Defence minister visits Mayo

IN TOWN: Defence Minister Marise Payne with Member for Mayo Jamie Briggs at Willunga on Friday, June 10.

IN TOWN: Defence Minister Marise Payne with Member for Mayo Jamie Briggs at Willunga on Friday, June 10.

The federal government’s $50 billion submarine project at Osborne, Australia’s largest Naval investment since the Second World War, will have flow-on benefits for regional South Australia, says the defence minister.

Senator Marise Payne, Australia’s first female defence minister, spoke to Willunga RSL members about the Future Submarines project when Member for Mayo Jamie Briggs hosted the minister in his electorate last week. 

“DCNS, the international submarine design partner, is proposing to build a facility at Osborne which will be bigger than Adelaide Oval,” Senator Payne said.

“I think it will have a flow on effect (to the Mayo region) because of the stimulus it brings to an economy broadly,” she said.

The $50 billion Future Submarines project is being launched alongside the $35 billion Future Frigates project and $3 billion Offshore Patrol Vessels.

“When you can stimulate the economy in that way it has significant flow on effects, so not just in the naval shipbuilding, but also the companies that work in the supply chain, which has significant depth in South Australia.

“Whether it’s someone working in plastics, or electricians, virtually any trade you can think of, we are going to need to engage them in shipbuilding.

UPGRADE: Defence Minister Marise Payne speaks to members of the Willunga RSL last week.

UPGRADE: Defence Minister Marise Payne speaks to members of the Willunga RSL last week.

“I’m sure there will be workers who will travel from here (the Fleurieu) to work in this context, and we’ll have to go down the road in both tertiary and school education in focusing on our workforce needs.”

Senator Payne said Edinburgh’s air force base is earmarked to receive an upgrade worth hundreds of millions of dollars in the next decade.

“The prime minister and I are very committed to making sure that if we are spending a defence dollar we will look to be spending as close to possible a 100 per cent Australian spend,” she said.

Mr Briggs said the boost to employment and economy in Adelaide from the shipbuilding project would have broad benefits for the Fleurieu Peninsula and Kangaroo Island.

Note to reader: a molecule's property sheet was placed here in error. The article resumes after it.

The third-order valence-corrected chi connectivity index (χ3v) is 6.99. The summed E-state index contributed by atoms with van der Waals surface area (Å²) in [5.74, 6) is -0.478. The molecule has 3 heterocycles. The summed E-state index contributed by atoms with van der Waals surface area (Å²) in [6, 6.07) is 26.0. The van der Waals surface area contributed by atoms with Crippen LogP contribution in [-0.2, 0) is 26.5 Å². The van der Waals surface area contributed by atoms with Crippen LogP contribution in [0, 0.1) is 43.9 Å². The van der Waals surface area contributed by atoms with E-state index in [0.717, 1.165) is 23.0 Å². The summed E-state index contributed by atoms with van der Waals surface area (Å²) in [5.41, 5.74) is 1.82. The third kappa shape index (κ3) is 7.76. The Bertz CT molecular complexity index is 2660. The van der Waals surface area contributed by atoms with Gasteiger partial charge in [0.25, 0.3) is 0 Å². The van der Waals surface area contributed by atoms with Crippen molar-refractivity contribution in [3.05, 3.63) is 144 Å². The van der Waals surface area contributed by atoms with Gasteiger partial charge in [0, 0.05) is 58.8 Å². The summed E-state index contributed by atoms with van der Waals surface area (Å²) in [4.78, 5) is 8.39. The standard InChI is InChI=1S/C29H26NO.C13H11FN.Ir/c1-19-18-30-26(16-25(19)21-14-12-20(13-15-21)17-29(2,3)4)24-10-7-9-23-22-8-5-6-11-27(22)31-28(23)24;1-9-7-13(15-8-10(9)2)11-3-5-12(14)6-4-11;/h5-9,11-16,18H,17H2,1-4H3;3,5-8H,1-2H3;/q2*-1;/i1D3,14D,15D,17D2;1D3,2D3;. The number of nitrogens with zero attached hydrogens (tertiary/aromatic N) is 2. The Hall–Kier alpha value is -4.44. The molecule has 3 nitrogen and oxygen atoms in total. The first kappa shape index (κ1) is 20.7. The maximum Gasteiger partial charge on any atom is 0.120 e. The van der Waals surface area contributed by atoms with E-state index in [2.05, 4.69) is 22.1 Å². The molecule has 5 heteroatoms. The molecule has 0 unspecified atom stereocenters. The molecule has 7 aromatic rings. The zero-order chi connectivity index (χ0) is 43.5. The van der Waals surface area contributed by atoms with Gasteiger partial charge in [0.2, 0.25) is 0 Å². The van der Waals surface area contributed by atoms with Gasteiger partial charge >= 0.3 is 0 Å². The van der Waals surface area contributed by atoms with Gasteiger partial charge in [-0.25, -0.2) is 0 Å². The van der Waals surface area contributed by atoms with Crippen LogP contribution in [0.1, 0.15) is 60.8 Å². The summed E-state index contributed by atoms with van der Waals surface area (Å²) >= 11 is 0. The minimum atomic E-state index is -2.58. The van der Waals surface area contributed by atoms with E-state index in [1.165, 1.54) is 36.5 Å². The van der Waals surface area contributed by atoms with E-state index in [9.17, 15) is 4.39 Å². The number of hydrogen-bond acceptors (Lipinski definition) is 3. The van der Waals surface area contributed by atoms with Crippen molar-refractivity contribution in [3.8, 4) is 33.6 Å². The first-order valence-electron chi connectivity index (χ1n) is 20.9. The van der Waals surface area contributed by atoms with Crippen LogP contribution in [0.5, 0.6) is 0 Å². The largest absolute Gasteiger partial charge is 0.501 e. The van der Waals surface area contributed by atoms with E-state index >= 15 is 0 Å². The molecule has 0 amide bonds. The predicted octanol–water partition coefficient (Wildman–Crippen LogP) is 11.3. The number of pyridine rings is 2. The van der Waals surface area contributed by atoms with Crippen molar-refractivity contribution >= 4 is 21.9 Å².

“A continuous local build of naval ships will deliver significant spill-over benefits, driving investment, jobs, growth and innovation across the wider economy, and create opportunities for small-to-mediums sized businesses across the nation,” he said.

“It’s confidence as well, the great strength of the south coast is the tourism potential, and having more confidence and a higher level of employment in Adelaide that will be a big benefit to all of our regions.”

When asked whether Whyalla’s Arrium steelworks would be engaged in the project, Senator Payne said, “I don’t think we’re progressed that far at this point”. She said the government has indicated it will be using Australian steel in its three major shipbuilding projects. 

Senator Payne and Mr Briggs visited the Willunga and District RSL Sub-branch to announce a $35,260 grant under the Veteran and Community Grants program to help upgrade their clubroom facilities. “We had a great time chatting to members about the coalition’s defence industry plan that will secure an advanced defence manufacturing industry for South Australia, building 12 Future Submarines and 9 Future Frigates in Adelaide and securing thousands of new hi-tech jobs for our state,” Mr Briggs said. He said it had been great to have the support of his Liberal colleagues visiting Mayo.

The story Defence minister visits Mayo first appeared on The Times.

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